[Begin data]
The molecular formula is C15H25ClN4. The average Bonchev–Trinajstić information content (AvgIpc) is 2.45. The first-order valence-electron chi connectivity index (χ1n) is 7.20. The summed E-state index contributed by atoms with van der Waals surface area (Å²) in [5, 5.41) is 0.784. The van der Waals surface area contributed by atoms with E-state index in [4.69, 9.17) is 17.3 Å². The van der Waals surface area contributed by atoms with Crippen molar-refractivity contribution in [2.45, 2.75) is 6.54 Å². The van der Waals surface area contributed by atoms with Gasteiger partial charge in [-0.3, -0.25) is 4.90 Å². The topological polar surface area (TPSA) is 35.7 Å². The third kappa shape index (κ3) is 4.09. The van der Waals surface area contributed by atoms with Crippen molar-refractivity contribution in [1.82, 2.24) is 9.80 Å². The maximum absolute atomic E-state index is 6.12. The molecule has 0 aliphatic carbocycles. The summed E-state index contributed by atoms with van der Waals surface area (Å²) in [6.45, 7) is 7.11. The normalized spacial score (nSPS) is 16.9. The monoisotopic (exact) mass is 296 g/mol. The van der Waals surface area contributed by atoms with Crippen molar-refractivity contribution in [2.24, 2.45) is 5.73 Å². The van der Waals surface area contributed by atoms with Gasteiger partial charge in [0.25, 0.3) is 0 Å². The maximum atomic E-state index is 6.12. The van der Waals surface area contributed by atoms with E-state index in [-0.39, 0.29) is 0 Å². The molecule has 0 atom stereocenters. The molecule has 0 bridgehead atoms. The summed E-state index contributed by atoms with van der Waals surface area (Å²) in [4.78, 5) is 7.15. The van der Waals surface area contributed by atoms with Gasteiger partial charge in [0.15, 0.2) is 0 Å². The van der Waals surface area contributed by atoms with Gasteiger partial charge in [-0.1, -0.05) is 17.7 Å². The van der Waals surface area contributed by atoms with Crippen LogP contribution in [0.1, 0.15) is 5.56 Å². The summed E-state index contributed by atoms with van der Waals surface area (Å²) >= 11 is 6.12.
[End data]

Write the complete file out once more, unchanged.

The molecular formula is C15H25ClN4. The average Bonchev–Trinajstić information content (AvgIpc) is 2.45. The first-order valence-electron chi connectivity index (χ1n) is 7.20. The summed E-state index contributed by atoms with van der Waals surface area (Å²) in [5, 5.41) is 0.784. The van der Waals surface area contributed by atoms with E-state index in [4.69, 9.17) is 17.3 Å². The van der Waals surface area contributed by atoms with Crippen molar-refractivity contribution in [2.45, 2.75) is 6.54 Å². The van der Waals surface area contributed by atoms with Gasteiger partial charge in [-0.3, -0.25) is 4.90 Å². The topological polar surface area (TPSA) is 35.7 Å². The third kappa shape index (κ3) is 4.09. The van der Waals surface area contributed by atoms with Crippen molar-refractivity contribution in [1.82, 2.24) is 9.80 Å². The maximum absolute atomic E-state index is 6.12. The molecule has 0 aliphatic carbocycles. The summed E-state index contributed by atoms with van der Waals surface area (Å²) in [6.45, 7) is 7.11. The normalized spacial score (nSPS) is 16.9. The monoisotopic (exact) mass is 296 g/mol. The van der Waals surface area contributed by atoms with Crippen molar-refractivity contribution in [2.24, 2.45) is 5.73 Å². The van der Waals surface area contributed by atoms with Gasteiger partial charge in [0.25, 0.3) is 0 Å². The maximum atomic E-state index is 6.12. The van der Waals surface area contributed by atoms with E-state index in [-0.39, 0.29) is 0 Å². The molecule has 0 atom stereocenters. The molecule has 0 bridgehead atoms. The summed E-state index contributed by atoms with van der Waals surface area (Å²) in [4.78, 5) is 7.15. The van der Waals surface area contributed by atoms with Gasteiger partial charge in [0.15, 0.2) is 0 Å². The van der Waals surface area contributed by atoms with Gasteiger partial charge in [-0.1, -0.05) is 17.7 Å². The van der Waals surface area contributed by atoms with Crippen LogP contribution in [0.1, 0.15) is 5.56 Å². The summed E-state index contributed by atoms with van der Waals surface area (Å²) >= 11 is 6.12.